(Mr Wireless / Coady Photography)

From the Churchill Downs Media Team:

It was a sentimental win Friday at Churchill Downs for Jon Lapczenski and JIL Stable’s Mr. Wireless. Just days before his allowance victory, his co-owner/breeder John Kerber passed away at age 86.

          Kerber, who died Nov. 5 in his native Iowa, was able to make one final trip to Keeneland in October to see Mr. Wireless. Kerber co-owned and bred the former Indiana Derby (GIII) and West Virginia Derby (GIII) winner with his wife, Iveta, and raced under the JIL Stable designation.

          “He was just a nice man who loved his horses,” trainer Bret Calhoun said. “He’d been sick for a few years and I think every time he’d have a horse run he’d seem to heel up. It was pretty amazing to see how his horses kept him going. A couple years ago we had some horses down at Oaklawn and one of his was running. His family had a hard time trying to even get him from Iowa down to Hot Springs. We wheeled him down to the apron to watch the race and when we won I think he jumped out of that chair in the winner’s circle and we could never get him back in it. I think we may have had a little divine intervention yesterday to help Mr. Wireless get his nose down in front.”

          Kerber managed Kerber Milling Company, along with his brother, Phil, who took over the business that was founded by their father, Fred, in 1922. The mill was later developed into a livestock feed company and was transformed to Hawkeye Sow System. According to his obituary, Kerber was able to watch the Breeders’ Cup in the afternoon prior to his death.

          Mr. Wireless, with jockey Deshawn Parker in the saddle, got his nose down in front of pacesetter Here Mi Song and a fast-closing South Bend in Friday’s one-mile allowance event. The 4-year-old gelded son of Dialed In improved his overall record to 12-6-1-1 with earnings of $850,907.

          Calhoun stated after the race that Mr. Wireless is likely headed back to stakes company at Fair Grounds.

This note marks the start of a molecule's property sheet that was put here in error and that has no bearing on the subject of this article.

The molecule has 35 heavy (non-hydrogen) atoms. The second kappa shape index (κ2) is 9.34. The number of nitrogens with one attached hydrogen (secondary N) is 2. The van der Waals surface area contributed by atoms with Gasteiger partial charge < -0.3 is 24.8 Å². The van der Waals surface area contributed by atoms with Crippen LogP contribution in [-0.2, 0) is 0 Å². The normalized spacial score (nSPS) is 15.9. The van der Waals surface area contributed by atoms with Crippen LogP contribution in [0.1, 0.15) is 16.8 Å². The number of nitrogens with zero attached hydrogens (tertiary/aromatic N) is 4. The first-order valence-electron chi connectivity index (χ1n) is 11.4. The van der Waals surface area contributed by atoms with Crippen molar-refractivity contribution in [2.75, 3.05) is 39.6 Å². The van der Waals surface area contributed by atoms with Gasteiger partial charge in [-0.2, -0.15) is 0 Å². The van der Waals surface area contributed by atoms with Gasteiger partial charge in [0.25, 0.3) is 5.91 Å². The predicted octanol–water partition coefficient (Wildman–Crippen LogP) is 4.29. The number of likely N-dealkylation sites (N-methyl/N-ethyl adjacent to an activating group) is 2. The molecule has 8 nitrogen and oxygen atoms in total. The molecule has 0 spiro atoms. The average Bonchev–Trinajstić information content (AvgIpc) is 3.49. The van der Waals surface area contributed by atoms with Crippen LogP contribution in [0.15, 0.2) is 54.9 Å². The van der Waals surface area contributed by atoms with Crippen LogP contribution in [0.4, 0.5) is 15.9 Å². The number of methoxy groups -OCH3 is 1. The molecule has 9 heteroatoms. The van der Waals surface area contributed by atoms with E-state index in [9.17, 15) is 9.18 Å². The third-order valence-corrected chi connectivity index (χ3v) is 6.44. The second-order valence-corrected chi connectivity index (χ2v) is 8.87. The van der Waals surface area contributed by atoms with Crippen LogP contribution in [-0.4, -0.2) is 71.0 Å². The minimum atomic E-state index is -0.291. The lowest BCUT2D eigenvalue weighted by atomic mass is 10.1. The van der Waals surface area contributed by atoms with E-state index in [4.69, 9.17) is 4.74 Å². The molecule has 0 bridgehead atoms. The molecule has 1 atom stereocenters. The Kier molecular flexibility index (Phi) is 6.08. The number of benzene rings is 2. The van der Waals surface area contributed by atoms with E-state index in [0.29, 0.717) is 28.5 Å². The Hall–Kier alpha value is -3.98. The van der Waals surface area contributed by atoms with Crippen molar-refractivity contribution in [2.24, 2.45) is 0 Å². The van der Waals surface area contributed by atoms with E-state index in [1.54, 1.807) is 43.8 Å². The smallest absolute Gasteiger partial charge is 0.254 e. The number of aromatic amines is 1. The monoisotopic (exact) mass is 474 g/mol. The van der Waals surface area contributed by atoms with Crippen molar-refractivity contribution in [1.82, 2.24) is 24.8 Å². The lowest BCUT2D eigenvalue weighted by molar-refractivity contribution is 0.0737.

AROUND THE BACKSTRETCH – Trainer Tom Amoss’ chief assistant Joel De La Cruz is set to make his training debut Wednesday in Race 6 with $20,000 maiden claimer Grapes for Eloise. … It was a snowy Saturday morning at Churchill Downs but that didn’t stop the action on the racetrack. The snow began to fall just after 6:30 a.m. and 30 horses were able to work over the “good” surface prior to the track being labeled as “muddy” from 7:30-9:30 a.m. The track remained harrowed until the second renovation break at 8:30 a.m. when it was sealed. … Sunny One, the 2-1 morning line favorite in Saturday’s $150,000 Claiming Crown Tiara, was scratched because the race was moved off the turf but could now target the $300,000 Cardinal (GIII) on Thanksgiving Day, according to trainer Conor Murphy. … Jockey Kylee Jordan recorded her first Churchill Downs victory Friday in Race 5 aboard the Robertino Diodoro-trained Lucksme. … Through the first seven days of the 19-day Fall Meet there were 72 claims for a total of $2,094,000. Last year, the first seven days of the meet totaled 70 claims for $1,880,500. … Grade III winner Hidden Connection is set to make her first start Sunday following the Longines Kentucky Oaks as the 6-5 favorite in a 6 ½-furlong conditioned allowance event. The 3-year-old Connect filly was close to the pace in the Oaks but faded to 12th. … The talented Run Classic is set to return to action beneath the Twin Spires Sunday in Race 7. The 4-year-old son of Runhappy was a recent 8 ¼-length winner in an allowance race at Keeneland. The Bret Calhoun trainee is tabbed at 2-1 on the morning line odds and will be ridden by Brian Hernandez Jr. … Saturday was likely the final day of training for multiple grade stakes winner Sconsin. She and her regular exercise rider Margarito Fierro had a light one-mile jog. Sconsin will make her career finale in Sunday’s $300,000 Dream Supreme.

DOWN THE STRETCH – Racing continued Saturday with a first post of 1 p.m. The 20-cent Derby City 6 Jackpot had a carryover of $30,986 and spanned Races 6-11. … Survivors of breast cancer will join family and friends, Gov. Andy Beshear and First Lady Britainy Beshear and other dignitaries on Sunday at Churchill Downs for the track’s annual “Horses and Hope Day at the Races.” The daylong celebration is designed to raise awareness and funding for the work of “Horses and Hope,” the breast cancer outreach initiative that provides information and offers free breast cancer screenings to workers in Kentucky’s signature horse racing industry. … For more information on the Churchill Downs Fall Meet, visit www.churchilldowns.com.